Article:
NZ Skeptics

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NZ Skeptics
Formation1986; 37 years ago (1986)
FoundersBernard Howard, David Marks, Denis Dutton, Gordon Hewitt, Jim Woolnough, Kerry Chamberlain, Ray Carr[1]
TypeNonprofit organization
Legal statusIncorporated Society, Registered Charity[2]
Craig Shearer[3]
Main organ
Formerly called
New Zealand Committee for Scientific Investigation of Claims of the Paranormal

NZ Skeptics is a New Zealand incorporated society created in 1986, with the aim of promoting critical thinking.[4] The main areas of interest to the NZ Skeptics are claims of psychic abilities, alternative medicine, creationism and other pseudoscientific claims. At its founding in 1986, it was known as the New Zealand Committee for the Scientific Investigation of Claims of the Paranormal (NZCSICOP). In 2007 the name was formally changed to NZ Skeptics Incorporated.


NZ Skeptics was co-founded (as the New Zealand Committee for the Scientific Investigation of Claims of the Paranormal) by David Marks, Denis Dutton, Bernard Howard, Gordon Hewitt, Jim Woolnough, Ray Carr and Kerry Chamberlain in 1986.[1] Other similar organisations exist in the USA (Committee for Skeptical Inquiry), Australia (Australian Skeptics) and India (Indian CSICOP). Denis Dutton was the first chair. Vicki Hyde took over as the first chair-entity (a title devised by Hugh Young both to be all-inclusive and to parody inclusiveness[5]) from 1997–2010. Gold (his only name), who founded the New Zealand Skeptics in the Pub, was chair-entity from 2010–2014. Mark Honeychurch was chairperson between 2014 and 2017.[3] Craig Shearer is the current chairperson.[3] Vicki Hyde continues in the society as a media spokesperson. The English spelling of the word "skeptic" was chosen over the British spelling "sceptic" to more closely associate with the American organisation, and to avoid negative connotations of "being cynical and negative". In 2007 the committee decided to formally change the name to NZ Skeptics Incorporated (NZSI).[6]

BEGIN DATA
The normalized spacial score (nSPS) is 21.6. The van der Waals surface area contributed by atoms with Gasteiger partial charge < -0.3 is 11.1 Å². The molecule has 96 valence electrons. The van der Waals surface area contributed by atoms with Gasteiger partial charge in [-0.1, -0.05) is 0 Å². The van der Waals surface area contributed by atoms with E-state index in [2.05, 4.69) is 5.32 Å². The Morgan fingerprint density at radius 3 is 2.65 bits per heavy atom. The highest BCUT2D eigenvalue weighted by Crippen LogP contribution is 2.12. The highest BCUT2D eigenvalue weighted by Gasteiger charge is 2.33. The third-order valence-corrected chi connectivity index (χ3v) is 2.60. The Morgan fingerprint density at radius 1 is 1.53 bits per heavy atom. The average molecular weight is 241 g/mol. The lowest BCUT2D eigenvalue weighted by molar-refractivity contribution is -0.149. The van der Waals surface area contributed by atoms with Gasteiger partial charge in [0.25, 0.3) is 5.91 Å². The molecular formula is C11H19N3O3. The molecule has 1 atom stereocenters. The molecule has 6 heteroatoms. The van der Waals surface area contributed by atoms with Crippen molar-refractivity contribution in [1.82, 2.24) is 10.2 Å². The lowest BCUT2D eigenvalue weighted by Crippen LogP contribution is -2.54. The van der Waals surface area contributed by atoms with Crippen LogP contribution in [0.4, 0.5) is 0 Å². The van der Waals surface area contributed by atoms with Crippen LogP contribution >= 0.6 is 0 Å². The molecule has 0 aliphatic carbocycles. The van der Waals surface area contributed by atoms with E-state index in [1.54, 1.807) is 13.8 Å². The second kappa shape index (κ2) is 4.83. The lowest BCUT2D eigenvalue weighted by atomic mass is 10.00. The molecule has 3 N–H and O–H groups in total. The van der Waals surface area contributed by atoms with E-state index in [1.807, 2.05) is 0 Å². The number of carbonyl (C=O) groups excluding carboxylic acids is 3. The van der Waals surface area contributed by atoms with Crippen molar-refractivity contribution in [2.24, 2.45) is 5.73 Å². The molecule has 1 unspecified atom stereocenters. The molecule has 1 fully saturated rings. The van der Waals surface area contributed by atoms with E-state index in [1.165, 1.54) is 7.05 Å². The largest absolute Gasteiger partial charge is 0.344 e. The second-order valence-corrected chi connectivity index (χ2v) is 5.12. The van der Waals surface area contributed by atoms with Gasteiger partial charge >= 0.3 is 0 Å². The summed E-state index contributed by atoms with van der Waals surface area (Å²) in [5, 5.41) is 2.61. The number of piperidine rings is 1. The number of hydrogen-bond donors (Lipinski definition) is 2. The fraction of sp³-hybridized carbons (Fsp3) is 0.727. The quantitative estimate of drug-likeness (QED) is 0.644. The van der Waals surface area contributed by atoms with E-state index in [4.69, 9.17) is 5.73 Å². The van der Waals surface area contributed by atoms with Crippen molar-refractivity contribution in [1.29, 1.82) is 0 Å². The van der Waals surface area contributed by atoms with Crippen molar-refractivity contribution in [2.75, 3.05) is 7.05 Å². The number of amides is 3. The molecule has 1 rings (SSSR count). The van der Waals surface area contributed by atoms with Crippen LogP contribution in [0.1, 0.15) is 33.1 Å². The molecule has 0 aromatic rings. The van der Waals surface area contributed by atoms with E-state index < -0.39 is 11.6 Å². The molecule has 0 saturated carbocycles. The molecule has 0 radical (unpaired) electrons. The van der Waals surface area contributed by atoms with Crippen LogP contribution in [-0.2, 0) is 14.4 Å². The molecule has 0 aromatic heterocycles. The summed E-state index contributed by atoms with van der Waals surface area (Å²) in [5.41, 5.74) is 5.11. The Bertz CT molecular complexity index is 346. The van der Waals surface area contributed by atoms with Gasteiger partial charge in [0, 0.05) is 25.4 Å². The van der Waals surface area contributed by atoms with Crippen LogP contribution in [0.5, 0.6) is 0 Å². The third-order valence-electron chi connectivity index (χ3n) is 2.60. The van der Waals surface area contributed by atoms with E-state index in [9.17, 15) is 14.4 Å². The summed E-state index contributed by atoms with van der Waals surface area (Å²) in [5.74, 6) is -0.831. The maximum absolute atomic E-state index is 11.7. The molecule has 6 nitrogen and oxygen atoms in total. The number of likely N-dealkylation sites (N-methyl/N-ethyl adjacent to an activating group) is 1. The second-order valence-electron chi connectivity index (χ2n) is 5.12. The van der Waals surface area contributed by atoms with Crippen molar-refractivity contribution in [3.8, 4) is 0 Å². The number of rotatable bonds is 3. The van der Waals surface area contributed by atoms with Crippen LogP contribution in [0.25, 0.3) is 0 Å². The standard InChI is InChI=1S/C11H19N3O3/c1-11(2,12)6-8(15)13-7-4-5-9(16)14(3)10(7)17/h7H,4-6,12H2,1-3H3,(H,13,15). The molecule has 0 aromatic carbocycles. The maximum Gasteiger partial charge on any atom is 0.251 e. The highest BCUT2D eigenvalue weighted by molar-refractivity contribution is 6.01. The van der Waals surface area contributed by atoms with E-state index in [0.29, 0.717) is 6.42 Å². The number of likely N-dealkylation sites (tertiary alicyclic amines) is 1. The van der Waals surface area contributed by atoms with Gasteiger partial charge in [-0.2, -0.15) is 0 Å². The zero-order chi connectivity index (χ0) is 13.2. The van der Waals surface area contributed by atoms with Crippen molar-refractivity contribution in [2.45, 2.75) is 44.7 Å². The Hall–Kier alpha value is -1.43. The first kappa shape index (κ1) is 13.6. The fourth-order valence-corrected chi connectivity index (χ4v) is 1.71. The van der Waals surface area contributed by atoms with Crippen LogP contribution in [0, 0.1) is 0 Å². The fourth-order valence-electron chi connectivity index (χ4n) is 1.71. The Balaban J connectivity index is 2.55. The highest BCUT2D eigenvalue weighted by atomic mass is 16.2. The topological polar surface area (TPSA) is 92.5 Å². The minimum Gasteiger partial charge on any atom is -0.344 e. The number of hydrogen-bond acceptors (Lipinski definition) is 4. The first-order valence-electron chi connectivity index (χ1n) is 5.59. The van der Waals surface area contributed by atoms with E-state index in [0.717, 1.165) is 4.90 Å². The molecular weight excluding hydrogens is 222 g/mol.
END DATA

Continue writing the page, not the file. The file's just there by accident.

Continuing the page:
The society does not address the topic of religion, not only because there are other organisations better equipped to deal with it, but also because religion is not testable unless the supporter makes a specific claim. The founders felt that people with religious beliefs could also be skeptical of claims of the paranormal and did not want to exclude them.

Due to a concern that the word "skeptic" was being confused by the public and media with respect to climate change NZSI made the following statement in 2014:[6]

The New Zealand Skeptics Society supports the scientific consensus on Climate Change. There is an abundance of evidence demonstrating global mean temperatures are rising, and that humans have had a considerable impact on the natural rate of change. The Society will adjust its position with the scientific consensus.

Logo of the NZ Skeptics used until 2015

In 2015 NZSI adopted a new logo that incorporates a kiwi, koru and a question mark,[7] and released a new website and journal.[6]

In 1989 after its first conference NZI had 80 members; by 1999 there were over 500 members.[8] Some notable skeptics such as James Randi, Richard Dawkins, Susan Blackmore, Ian Plimer and John Maddox had visited in that time.[8]

When people ask me who the Skeptics are, I reply “We’re the guys that say the Emperor’s not wearing any clothes and how come no-one else has noticed.”

— Vicki Hyde 1995[9]


SkeptiCamp Wellington – 2013

NZ Skeptics holds an annual conference during the New Zealand summer. Conferences generally alternate between the three major New Zealand cities of Auckland, Wellington and Christchurch, with other cities hosting as and when there is sufficient interest.